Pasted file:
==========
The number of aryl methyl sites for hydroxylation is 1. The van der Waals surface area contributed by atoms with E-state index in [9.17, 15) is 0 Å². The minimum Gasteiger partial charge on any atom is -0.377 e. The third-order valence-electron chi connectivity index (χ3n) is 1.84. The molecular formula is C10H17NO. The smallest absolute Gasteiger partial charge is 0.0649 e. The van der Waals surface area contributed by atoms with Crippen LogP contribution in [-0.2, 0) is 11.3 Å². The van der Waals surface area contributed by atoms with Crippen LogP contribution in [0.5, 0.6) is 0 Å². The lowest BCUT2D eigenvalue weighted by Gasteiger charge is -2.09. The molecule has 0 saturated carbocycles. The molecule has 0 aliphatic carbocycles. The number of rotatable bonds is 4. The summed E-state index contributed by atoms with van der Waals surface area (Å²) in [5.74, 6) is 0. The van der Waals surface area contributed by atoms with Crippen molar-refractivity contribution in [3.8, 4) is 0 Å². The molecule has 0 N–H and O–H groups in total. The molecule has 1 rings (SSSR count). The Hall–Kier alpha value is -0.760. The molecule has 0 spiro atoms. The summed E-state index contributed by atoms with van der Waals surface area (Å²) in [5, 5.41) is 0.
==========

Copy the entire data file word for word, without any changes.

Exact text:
The number of aryl methyl sites for hydroxylation is 1. The van der Waals surface area contributed by atoms with E-state index in [9.17, 15) is 0 Å². The minimum Gasteiger partial charge on any atom is -0.377 e. The third-order valence-electron chi connectivity index (χ3n) is 1.84. The molecular formula is C10H17NO. The smallest absolute Gasteiger partial charge is 0.0649 e. The van der Waals surface area contributed by atoms with Crippen LogP contribution in [-0.2, 0) is 11.3 Å². The van der Waals surface area contributed by atoms with Crippen LogP contribution in [0.5, 0.6) is 0 Å². The lowest BCUT2D eigenvalue weighted by Gasteiger charge is -2.09. The molecule has 0 saturated carbocycles. The molecule has 0 aliphatic carbocycles. The number of rotatable bonds is 4. The summed E-state index contributed by atoms with van der Waals surface area (Å²) in [5.74, 6) is 0. The van der Waals surface area contributed by atoms with Crippen molar-refractivity contribution in [3.8, 4) is 0 Å². The molecule has 0 N–H and O–H groups in total. The molecule has 1 rings (SSSR count). The Hall–Kier alpha value is -0.760. The molecule has 0 spiro atoms. The summed E-state index contributed by atoms with van der Waals surface area (Å²) in [5, 5.41) is 0.